The Society for the Advancement of Excellence in Education (a registered charity focusing on education research in the public school system) released case studies and results of the first seven schools involved in their School Improvement Grants Program.

Eric Langton is a dual-track school that is home to 409 students from K-7, 170 of whom are in French Immersion. The school participated in the project from 2003-2004 and submitted their results to the SAEE in June of 2004. They were given a $25,000 grant from the SAEE to purchase resources, mainly books, for the project.

“It was a two-year program where we looked at different strategies that would increase reading comprehension,” said Sheila Pace, principal at Eric Langton. “One of the things that we did was we set up a home reading program, French and English, that was leveled so each child would get at least one book every day to practice at home to increase the amount of time read.”

Each child was assessed before taking part in the reading program and each book was designated at a certain reading level to help maximize the student learning.

Staff at Eric Langton purchased a lot of books designed to appeal to reluctant readers, namely books of high interest and low vocabulary levels.

There was some staff training in terms of implementing different training strategies to help the students with reading comprehension.

The main measuring sticks used to assess literacy improvements during the program were the district reading assessment and the Ministry of Education’s Foundation Skills Assessment, which measures student learning at the Grade 4 and Grade 7 levels.

At the Grade 3 level, the district reading assessment results from 2003-2004 showed the percentage of students meeting or fully meeting expectations, increased from 68 per cent to 94 per cent when compared with 2002-2003.

At the Grade 4 level, Eric Langton students meeting or fully meeting expectations showed an increase from 84 per cent to 88 per cent, from the 2002-2003 year to the 2003-2004 year.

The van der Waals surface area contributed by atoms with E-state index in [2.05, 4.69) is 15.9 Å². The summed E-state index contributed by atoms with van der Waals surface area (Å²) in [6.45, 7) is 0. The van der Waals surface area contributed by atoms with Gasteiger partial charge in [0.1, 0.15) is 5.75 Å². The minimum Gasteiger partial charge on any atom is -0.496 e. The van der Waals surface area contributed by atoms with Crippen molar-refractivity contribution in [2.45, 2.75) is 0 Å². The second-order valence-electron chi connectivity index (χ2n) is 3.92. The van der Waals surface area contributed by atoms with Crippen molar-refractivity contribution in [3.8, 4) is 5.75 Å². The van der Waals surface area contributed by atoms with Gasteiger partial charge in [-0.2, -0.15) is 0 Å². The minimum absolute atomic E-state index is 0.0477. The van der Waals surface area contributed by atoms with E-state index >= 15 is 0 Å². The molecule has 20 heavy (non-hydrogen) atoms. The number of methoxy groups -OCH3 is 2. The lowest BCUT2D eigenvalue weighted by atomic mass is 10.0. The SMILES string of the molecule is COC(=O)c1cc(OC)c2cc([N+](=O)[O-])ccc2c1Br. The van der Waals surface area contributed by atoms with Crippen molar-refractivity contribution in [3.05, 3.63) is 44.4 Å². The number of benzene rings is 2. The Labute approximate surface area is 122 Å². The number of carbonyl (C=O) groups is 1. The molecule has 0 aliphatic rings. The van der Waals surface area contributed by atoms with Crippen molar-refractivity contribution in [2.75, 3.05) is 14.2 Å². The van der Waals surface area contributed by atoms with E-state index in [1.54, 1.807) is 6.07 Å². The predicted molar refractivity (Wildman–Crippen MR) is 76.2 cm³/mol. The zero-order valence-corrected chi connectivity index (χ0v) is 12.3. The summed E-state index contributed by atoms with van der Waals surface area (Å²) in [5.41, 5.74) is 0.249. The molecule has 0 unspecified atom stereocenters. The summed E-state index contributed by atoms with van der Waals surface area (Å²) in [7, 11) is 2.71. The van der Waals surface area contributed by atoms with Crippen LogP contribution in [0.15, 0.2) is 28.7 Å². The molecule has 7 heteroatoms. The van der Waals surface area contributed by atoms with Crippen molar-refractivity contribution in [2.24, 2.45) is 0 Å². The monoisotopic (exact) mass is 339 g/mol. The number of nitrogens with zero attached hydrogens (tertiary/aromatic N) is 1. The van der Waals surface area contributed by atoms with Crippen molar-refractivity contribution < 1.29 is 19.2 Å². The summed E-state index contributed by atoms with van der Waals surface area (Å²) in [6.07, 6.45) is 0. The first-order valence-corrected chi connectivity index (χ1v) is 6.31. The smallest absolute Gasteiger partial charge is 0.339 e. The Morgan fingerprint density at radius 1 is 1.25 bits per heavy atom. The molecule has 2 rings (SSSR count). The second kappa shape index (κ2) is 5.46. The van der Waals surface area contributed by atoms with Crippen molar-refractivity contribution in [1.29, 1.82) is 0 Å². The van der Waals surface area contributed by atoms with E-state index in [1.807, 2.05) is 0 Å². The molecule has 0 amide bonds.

Eric Langton’s FSA results at the Grade 4 level were disappointing and have prompted the school to target staffing to assist students as they move into Grade 4. The per cent of students meeting or exceeding reading expectations, increased from 65 per cent to 66 per from the 2002-2003 year to the 2003-2004 year. Over the same period, students meeting or exceeding writing expectations dropped from 90 per cent to 78 per cent.

The results were significantly better at the Grade 7 level, where 81 per cent of students met or exceeded reading standards in 2003-2004, compared with the 72 per cent fro 2002-2003. In the writing category that number rose from 78 per cent to 96 per cent over the same period.

“I think that they certainly reached their targets according to district measurements. On the provincial FSA results, their Grade 4 results were less than they had hoped for but there’s a clear evidence of progress on the FSA Grade 7 results so overall it averaged out to a three per cent increase and their target was between three to five percent so they kind of squeaked in their with their goal,” said Helen Raham, executive director of the SAEE.

According to the case study released by the SAEE, Eric Langton ran into several challenges throughout the program. High transience among the student population, lateness and absenteeism affected participation in the school-wide literacy program. As well, some of the students who took part in the home reading program had trouble completing the necessary reading at home because their parents didn’t have enough time to help them and in comes cases the parents had their own literacy issues.

The program also met with strong resistance from several teachers in the early months of its development.

There were several teachers that refused to take part and in the end Pace allowed involvement to remain voluntary.

After the program was completed, teachers at the school were surveyed and 87 per cent of them said they had been successful in applying new approaches and strategies to teaching reading.

“In general, all the schools showed clear increases but that’s not to say they don’t need to continue striving because some of these schools are in really challenging circumstances in terms of high transiency and children that come from non-english speaking backgrounds and need an awful lot of support that they may not get at home to become strong readers,” said Raham. “The staff at Eric Langton should be commended for the hard work that they put in and the progress they’ve shown.”


Parkside Funded for Literacy Project